a.       Small and scattered landholdings, varying climatic and soil conditions and variety of agricultural practices, Widespread lack of knowledge about nature and functions of crop insurance.

b.       Example: Weather index insurance for agriculture introduced in 2003 suffered from complex processes, moral hazard, adverse selection, and low penetration of institutional credit.

·         Infrastructure:

a.       Lack of integration of climate concerns in land use planning and project planning.

b.       Non-compliance of infrastructure projects with national guidelines and lack of adequate by-laws lead to ambiguity and lack of legal basis for insurance. E.g., slum dwellers lack legal documents to claim insurance.

·         Poverty: Cost is a prime factor as most of poor cannot afford to pay premiums for insurance.

Way Forward

Following principles for benefiting the poor and vulnerable with CRI can be utilised-

Principles for Climate Risk Insurance

Comprehensive Needs-Based Solutions

Solutions to protect the poor and vulnerable from extreme weather events must be tailored to local needs and conditions.

Client Value

Providing reliable coverage that is valuable to the insured is crucial for take-up of insurance products.

Affordability and Accessibility

Efficient and cost-effective delivery channels aligned with the local context are needed.

Participation, Transparency & Accountability

Successful insurance schemes are based on the inclusive, meaningful and accountable involvement of (potential) beneficiaries in the design, implementation and review of insurance products.


Safeguarding economic, social and ecological sustainability.

Model Question - India’s vulnerability and losses due to climate induced hazards underscore the need for investment in building resilience and adoption of policies for mainstreaming risks through building appropriate social protection systems. In this context discuss the challenges and opportunities for Climate Risk Insurance in India.

Editorial of the day

The long and the short of India’s Naypyitaw dilemma – The Hindu

Essence- Editorial is written in backdrop of recent coup in Myanmar, which has created need to relook on comfortable space that New Delhi’s Myanmar policy occupied for close to a decade

Why you should read this article?

·         To understand whether we need to look at this coup as something which backtracked the work done in India Myanmar ties or we can manoeuvre India’s interests.

·         To know past India’s relationship dynamics with Former state counsellor Aung San suu kyi & military generals.

·         To understand China’s angle & impact west sanctions on Myanmar.

·         It is also providing account, on how these changes are going to impact Rohingya issue.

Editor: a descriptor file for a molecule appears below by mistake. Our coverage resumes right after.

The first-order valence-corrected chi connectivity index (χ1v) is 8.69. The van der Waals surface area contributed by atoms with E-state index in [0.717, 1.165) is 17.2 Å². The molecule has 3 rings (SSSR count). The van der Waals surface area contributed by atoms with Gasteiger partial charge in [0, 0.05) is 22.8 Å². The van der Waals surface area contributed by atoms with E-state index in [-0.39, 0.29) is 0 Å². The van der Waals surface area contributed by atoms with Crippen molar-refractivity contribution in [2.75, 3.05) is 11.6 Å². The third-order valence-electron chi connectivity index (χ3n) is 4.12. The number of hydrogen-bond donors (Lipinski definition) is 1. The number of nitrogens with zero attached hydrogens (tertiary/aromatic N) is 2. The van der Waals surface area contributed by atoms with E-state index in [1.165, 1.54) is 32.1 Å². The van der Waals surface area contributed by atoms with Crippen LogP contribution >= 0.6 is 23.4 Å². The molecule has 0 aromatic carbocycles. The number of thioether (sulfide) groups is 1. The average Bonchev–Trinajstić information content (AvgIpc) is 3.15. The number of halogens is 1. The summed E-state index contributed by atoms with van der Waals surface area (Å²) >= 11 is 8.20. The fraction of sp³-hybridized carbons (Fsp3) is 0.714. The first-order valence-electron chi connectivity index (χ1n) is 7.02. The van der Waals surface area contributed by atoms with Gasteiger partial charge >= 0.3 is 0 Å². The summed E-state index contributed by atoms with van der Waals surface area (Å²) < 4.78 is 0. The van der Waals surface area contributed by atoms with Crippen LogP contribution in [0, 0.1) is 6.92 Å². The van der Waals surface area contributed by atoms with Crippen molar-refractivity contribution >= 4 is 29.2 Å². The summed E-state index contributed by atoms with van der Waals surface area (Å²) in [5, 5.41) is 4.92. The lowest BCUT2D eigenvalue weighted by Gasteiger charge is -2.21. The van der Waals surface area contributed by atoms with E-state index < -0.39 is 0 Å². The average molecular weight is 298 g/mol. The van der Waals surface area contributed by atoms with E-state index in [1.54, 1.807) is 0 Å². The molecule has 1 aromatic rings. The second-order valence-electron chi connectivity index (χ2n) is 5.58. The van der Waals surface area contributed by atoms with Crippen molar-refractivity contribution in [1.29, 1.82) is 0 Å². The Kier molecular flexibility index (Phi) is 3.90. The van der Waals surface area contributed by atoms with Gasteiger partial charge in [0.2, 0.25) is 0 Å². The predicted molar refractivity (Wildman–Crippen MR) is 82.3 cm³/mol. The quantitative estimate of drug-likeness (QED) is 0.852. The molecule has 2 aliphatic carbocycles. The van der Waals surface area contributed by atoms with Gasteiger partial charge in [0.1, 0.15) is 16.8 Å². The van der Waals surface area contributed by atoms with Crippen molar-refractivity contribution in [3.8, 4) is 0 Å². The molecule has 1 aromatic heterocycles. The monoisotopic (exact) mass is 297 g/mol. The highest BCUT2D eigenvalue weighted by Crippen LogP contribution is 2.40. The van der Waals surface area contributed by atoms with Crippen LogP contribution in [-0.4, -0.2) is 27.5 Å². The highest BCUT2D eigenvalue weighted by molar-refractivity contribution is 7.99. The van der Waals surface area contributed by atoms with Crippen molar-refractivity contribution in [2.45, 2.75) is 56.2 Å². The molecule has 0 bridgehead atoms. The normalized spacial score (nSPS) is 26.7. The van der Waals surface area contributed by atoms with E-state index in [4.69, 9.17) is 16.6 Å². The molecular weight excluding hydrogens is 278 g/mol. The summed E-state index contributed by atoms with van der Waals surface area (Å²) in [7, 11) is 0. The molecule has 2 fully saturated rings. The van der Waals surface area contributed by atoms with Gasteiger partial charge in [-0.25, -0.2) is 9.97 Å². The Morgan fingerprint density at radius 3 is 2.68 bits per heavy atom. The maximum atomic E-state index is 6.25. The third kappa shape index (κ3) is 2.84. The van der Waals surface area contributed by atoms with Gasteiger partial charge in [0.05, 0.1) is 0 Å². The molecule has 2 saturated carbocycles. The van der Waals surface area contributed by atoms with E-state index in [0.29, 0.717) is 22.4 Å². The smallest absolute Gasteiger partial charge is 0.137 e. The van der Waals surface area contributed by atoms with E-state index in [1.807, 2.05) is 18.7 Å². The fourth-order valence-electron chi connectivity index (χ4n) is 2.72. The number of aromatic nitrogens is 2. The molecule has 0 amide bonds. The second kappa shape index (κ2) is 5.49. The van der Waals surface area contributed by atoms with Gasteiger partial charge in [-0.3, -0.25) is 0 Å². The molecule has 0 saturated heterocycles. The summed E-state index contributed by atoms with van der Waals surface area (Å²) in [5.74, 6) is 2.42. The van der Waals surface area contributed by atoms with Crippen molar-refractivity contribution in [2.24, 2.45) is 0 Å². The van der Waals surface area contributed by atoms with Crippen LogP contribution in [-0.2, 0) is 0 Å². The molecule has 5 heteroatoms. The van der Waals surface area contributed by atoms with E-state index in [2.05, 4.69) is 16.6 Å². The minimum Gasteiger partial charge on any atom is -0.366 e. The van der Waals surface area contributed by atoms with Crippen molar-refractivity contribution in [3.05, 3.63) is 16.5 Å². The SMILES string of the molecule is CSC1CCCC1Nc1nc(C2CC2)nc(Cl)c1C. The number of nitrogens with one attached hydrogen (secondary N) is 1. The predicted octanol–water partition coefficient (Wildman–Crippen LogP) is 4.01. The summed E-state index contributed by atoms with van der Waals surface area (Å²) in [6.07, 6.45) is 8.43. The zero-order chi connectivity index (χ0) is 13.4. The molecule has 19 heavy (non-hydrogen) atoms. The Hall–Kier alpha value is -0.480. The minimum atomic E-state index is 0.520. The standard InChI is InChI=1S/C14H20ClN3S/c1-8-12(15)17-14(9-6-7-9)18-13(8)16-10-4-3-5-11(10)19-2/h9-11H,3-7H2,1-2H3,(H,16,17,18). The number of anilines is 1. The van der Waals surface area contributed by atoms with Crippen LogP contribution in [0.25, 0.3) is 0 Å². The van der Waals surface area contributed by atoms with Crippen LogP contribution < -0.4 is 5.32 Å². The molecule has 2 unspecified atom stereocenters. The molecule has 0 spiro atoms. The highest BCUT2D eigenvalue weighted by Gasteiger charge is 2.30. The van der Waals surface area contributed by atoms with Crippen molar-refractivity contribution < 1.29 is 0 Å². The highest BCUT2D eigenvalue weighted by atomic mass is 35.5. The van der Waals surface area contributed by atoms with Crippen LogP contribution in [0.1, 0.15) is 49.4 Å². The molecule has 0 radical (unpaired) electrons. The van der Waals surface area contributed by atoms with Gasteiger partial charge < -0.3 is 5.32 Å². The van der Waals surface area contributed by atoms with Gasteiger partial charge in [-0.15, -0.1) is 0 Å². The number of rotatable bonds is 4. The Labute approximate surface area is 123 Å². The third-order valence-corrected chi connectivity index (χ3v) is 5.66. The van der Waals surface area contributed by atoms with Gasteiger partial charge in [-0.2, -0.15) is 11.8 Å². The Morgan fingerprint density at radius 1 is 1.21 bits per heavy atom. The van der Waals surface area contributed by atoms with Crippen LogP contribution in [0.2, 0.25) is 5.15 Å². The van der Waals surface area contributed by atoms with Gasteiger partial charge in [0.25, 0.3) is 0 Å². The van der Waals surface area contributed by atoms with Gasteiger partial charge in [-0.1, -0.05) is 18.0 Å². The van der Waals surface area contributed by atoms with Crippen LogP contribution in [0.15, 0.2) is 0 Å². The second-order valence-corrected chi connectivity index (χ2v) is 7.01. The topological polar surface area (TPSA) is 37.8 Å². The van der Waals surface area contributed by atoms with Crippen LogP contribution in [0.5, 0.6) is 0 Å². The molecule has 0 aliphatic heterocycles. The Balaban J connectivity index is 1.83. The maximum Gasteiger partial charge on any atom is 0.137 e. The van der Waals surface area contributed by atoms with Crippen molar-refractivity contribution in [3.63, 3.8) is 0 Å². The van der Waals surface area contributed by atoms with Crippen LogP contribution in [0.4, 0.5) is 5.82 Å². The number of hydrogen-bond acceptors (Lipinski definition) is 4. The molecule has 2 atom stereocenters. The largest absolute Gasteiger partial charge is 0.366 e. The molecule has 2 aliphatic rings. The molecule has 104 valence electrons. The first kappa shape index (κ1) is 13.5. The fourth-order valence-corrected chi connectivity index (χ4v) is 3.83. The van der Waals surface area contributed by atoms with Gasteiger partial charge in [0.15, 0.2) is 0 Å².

Link - https://www.thehindu.com/opinion/lead/the-long-and-the-short-of-indias-naypyitaw-dilemma/article33785809.ece

Editorial of the day

On the farm bills: Farmers forming cooperatives will be able to negotiate better prices on their produce - TOI

Essence - This article analyses the differences between the farmers belonging to the states such as in south India, northeast and east India, and those belonging to Punjab, Haryana and western Uttar Pradesh, with respect to important matters of farm laws such as the dissolution of the mandis, possible withdrawal of minimum support price, and entry of corporates in farms.

Why should you read this editorial?

·         Data/facts related to small and marginal farmers.

·         Reasons why small and marginal farmers in most of the states are debt ridden.

·         Need for interlinkages and  creation of an efficient supply chain by developing a closely knit network of farmers through cooperatives.

Link - https://timesofindia.indiatimes.com/blogs/toi-edit-page/on-the-farm-bills-farmers-forming-cooperatives-will-be-able-to-negotiate-better-prices-on-their-produce/

Case Study of the Day

Panchayat Banks: Pragya Kendra’s providing banking facilities at the village level in Jharkhand

     The strategy was ‘One Block, One Bank’ for streamlined payments.

     It is a key initiative under Lead Bank Scheme which aim to promote financial inclusion.

     It has improved access to a range of services provided by government such as Pensions, Scholarships and MGNREGA wage payments

     It has promoted creation of local entrepreneur for self-sustainability.

     It has reduced the need of travelling long distances and prevented loss of time.

     Also, it led to reduction of systemic leakages, reduced petty corruption and increased transparency in accessing government benefits.